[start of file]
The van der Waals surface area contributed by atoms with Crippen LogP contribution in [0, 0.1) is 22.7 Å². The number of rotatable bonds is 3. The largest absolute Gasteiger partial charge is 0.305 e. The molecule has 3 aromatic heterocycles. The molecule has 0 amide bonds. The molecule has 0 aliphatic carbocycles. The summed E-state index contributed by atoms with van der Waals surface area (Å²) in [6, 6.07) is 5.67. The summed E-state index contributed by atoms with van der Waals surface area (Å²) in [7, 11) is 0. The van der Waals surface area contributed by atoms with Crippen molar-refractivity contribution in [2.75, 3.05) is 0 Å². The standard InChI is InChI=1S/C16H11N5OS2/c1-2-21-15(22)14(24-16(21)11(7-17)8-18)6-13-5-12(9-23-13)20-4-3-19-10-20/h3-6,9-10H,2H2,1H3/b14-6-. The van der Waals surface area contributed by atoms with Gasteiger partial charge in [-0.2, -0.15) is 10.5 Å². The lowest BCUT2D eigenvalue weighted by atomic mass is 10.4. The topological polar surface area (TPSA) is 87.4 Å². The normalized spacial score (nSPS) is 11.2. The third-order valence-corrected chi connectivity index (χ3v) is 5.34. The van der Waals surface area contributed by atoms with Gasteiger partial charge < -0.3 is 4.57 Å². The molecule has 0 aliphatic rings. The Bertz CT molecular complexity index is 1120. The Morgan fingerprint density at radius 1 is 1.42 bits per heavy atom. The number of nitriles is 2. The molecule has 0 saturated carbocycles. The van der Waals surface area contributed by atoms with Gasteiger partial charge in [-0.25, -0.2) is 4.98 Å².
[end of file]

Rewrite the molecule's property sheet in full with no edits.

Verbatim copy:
The van der Waals surface area contributed by atoms with Crippen LogP contribution in [0, 0.1) is 22.7 Å². The number of rotatable bonds is 3. The largest absolute Gasteiger partial charge is 0.305 e. The molecule has 3 aromatic heterocycles. The molecule has 0 amide bonds. The molecule has 0 aliphatic carbocycles. The summed E-state index contributed by atoms with van der Waals surface area (Å²) in [6, 6.07) is 5.67. The summed E-state index contributed by atoms with van der Waals surface area (Å²) in [7, 11) is 0. The van der Waals surface area contributed by atoms with Crippen molar-refractivity contribution in [2.75, 3.05) is 0 Å². The standard InChI is InChI=1S/C16H11N5OS2/c1-2-21-15(22)14(24-16(21)11(7-17)8-18)6-13-5-12(9-23-13)20-4-3-19-10-20/h3-6,9-10H,2H2,1H3/b14-6-. The van der Waals surface area contributed by atoms with Gasteiger partial charge in [-0.2, -0.15) is 10.5 Å². The lowest BCUT2D eigenvalue weighted by atomic mass is 10.4. The topological polar surface area (TPSA) is 87.4 Å². The normalized spacial score (nSPS) is 11.2. The third-order valence-corrected chi connectivity index (χ3v) is 5.34. The van der Waals surface area contributed by atoms with Gasteiger partial charge < -0.3 is 4.57 Å². The molecule has 0 aliphatic rings. The Bertz CT molecular complexity index is 1120. The Morgan fingerprint density at radius 1 is 1.42 bits per heavy atom. The number of nitriles is 2. The molecule has 0 saturated carbocycles. The van der Waals surface area contributed by atoms with Gasteiger partial charge in [-0.25, -0.2) is 4.98 Å².